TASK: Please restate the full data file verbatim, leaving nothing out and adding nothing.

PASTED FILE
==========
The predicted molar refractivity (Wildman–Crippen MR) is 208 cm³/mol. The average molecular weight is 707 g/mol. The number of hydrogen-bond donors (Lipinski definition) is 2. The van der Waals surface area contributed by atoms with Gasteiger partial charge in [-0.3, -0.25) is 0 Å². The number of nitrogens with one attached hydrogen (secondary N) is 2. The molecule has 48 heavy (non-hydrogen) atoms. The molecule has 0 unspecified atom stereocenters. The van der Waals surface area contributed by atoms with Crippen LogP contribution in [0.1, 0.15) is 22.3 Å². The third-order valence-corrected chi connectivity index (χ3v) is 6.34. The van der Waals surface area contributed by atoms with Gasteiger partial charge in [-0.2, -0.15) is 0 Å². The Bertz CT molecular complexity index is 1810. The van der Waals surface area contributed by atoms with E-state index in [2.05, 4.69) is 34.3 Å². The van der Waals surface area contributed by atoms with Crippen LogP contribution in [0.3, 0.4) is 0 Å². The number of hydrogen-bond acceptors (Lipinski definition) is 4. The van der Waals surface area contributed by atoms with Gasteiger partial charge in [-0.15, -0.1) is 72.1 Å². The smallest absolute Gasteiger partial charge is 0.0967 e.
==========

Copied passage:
The predicted molar refractivity (Wildman–Crippen MR) is 208 cm³/mol. The average molecular weight is 707 g/mol. The number of hydrogen-bond donors (Lipinski definition) is 2. The van der Waals surface area contributed by atoms with Gasteiger partial charge in [-0.3, -0.25) is 0 Å². The number of nitrogens with one attached hydrogen (secondary N) is 2. The molecule has 48 heavy (non-hydrogen) atoms. The molecule has 0 unspecified atom stereocenters. The van der Waals surface area contributed by atoms with Crippen LogP contribution in [0.1, 0.15) is 22.3 Å². The third-order valence-corrected chi connectivity index (χ3v) is 6.34. The van der Waals surface area contributed by atoms with Gasteiger partial charge in [-0.2, -0.15) is 0 Å². The Bertz CT molecular complexity index is 1810. The van der Waals surface area contributed by atoms with E-state index in [2.05, 4.69) is 34.3 Å². The van der Waals surface area contributed by atoms with Crippen LogP contribution in [0.3, 0.4) is 0 Å². The number of hydrogen-bond acceptors (Lipinski definition) is 4. The van der Waals surface area contributed by atoms with Gasteiger partial charge in [-0.15, -0.1) is 72.1 Å². The smallest absolute Gasteiger partial charge is 0.0967 e.